For students who regularly use colored overlays in the classroom to address visual stress and visual processing problems, there are often questions and anxiety about whether they will be allowed to use this assistive technology on state and standardized tests. The use of colored overlays on state standardized tests and college boards is generally allowed, but it is important to check with the specific testing organization to confirm their policies. In most cases, the student must provide documented use of colored overlays in the classroom in the form of an IEP or 504 plan.
The College Board in the United States, lists colored overlays as an accepted accommodation on all standardized tests and college entrance exams, including the SAT and AP exams. https://accommodations.collegeboard.org/typical-accommodations/other
Most states offer color accommodations for instruction and assessment. For online/computer assessments, contrast/color choices are available, and for paper-based assessments, colored overlays are available. Most states require that color accommodations be used for both instruction and assessment throughout the year, as well.
Colored overlays can be helpful for individuals with certain visual processing issues, such as Irlen Syndrome, by reducing visual stress and making it easier to read and comprehend text. If a student needs to use colored overlays during testing, it is important to communicate this need to the testing organization well in advance and provide any necessary documentation or evidence to support the request. The testing organization may have specific procedures in place for accommodating such requests, such as providing the student with colored overlays during the test or allowing the student to bring their own.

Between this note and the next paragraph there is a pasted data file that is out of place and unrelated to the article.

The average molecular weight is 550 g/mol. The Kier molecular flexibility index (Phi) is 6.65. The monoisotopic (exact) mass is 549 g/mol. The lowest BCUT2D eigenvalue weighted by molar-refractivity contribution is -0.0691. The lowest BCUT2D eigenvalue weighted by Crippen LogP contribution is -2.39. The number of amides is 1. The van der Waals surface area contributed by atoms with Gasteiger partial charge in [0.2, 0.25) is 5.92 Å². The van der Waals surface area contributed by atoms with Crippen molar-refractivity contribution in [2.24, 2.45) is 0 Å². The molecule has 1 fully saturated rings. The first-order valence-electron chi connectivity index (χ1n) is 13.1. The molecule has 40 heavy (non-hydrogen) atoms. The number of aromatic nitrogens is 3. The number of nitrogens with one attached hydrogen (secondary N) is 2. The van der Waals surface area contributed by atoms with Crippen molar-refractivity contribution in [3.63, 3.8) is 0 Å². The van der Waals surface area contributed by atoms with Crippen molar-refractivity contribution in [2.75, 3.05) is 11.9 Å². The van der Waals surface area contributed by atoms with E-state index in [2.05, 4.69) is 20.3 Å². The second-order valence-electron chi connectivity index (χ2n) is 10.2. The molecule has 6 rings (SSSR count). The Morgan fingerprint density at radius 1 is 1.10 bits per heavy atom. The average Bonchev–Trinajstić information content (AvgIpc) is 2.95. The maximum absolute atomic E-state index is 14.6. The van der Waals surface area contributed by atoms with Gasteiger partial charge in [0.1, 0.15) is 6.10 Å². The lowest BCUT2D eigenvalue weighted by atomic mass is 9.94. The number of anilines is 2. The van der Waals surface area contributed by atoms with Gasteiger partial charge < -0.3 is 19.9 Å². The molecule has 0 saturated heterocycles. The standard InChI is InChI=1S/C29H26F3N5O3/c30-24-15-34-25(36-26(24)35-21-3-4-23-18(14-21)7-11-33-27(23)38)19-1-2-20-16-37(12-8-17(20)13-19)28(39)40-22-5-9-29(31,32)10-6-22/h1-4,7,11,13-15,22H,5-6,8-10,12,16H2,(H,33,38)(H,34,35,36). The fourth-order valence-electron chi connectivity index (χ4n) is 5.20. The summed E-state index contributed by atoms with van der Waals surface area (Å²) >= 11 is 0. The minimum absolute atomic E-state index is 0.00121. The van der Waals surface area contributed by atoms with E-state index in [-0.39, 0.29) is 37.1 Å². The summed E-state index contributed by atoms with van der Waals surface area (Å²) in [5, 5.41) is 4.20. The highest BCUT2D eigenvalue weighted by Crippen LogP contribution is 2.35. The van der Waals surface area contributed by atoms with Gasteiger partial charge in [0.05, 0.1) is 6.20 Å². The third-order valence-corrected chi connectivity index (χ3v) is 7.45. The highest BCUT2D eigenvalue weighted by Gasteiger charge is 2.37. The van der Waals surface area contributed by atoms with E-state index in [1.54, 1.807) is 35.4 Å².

It is also important to note that the use of colored overlays may not be a suitable accommodation for all individuals with visual processing issues, and other accommodations such as extended time or a reader may be more appropriate.
To learn more about how to request the use of colored overlays on state or standardized testing, visit your state’s appropriate testing website.